Faith Eradicates Fear

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The sound of silence last night provided me the serenity needed to think about a friendship shared and the impact or imprint it continues to hold for me.  The last two months have gone by very quickly.  Maybe they even unfolded into the third month, but not by much if they did.  It almost seems surreal.  One day he was here and the next day he was gone. 

Despite the timeline, the grains of sand falling through the hourglass went by far too quickly for my liking.  But as they say: “So it is with the days of our lives.” Of course, I’m looking at it from my perspective rather than the frame of reference experienced by my friend.  Our friendship spanned the course of well over fifty years.  We met in college and somehow managed to stay-in-touch and maintain the connection over the next five decades. 

There were gaps in the connection. Sometimes there were very long gaps in the connection, but whenever we talked by phone or visited in person, we picked up at exactly the same place we left off.  Isn’t that the litmus test for real friendship; the ability to not skip a beat and move forward as though it had only been day-before-yesterday when we last talked?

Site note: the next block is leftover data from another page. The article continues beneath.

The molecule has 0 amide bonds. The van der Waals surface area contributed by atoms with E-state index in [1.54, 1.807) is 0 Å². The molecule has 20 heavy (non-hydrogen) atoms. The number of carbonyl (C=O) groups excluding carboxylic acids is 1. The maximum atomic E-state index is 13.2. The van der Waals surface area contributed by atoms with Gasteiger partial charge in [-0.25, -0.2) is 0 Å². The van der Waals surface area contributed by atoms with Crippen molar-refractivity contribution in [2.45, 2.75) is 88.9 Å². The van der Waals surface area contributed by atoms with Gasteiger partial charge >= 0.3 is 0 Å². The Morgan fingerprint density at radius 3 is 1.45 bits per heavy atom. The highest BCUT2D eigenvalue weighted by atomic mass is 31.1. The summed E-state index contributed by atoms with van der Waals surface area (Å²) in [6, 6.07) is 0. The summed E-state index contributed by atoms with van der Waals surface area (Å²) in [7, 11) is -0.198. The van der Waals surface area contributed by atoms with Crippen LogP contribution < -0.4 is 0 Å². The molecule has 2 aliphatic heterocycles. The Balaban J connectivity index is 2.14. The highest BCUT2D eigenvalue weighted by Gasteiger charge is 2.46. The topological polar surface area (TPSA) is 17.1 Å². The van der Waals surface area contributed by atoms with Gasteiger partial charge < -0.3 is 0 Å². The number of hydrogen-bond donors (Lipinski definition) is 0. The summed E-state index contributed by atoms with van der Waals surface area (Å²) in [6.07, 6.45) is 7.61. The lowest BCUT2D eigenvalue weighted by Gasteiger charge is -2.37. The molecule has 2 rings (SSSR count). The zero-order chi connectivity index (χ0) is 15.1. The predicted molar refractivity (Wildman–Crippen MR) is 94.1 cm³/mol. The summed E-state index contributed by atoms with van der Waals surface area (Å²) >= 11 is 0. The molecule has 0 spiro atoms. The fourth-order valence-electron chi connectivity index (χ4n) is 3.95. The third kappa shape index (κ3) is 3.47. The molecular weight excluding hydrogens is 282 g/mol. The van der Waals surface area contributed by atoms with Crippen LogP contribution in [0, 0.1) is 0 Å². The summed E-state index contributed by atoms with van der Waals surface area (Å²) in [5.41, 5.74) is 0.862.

Last year when I sent him my books, he called almost immediately and said: “I can’t believe it.  What you’ve written is a real book. I couldn’t stop turning the pages.  What you’ve written is too good to put down.  How did you do that?”  I took it as a left-handed compliment.  What other kind of book is there other than a real book?  But I get his point. Normally, you expect a writer to be someone other than a friend you’ve known for decades.   

He called a couple of days later saying: “I have a friend that could benefit from what you’ve written.  She’s going through a tough time right now. Do you mind if I share the book with her?” Of course, I saw that as a compliment of the highest order. There was nothing left handed about it. He did sense that the book had value.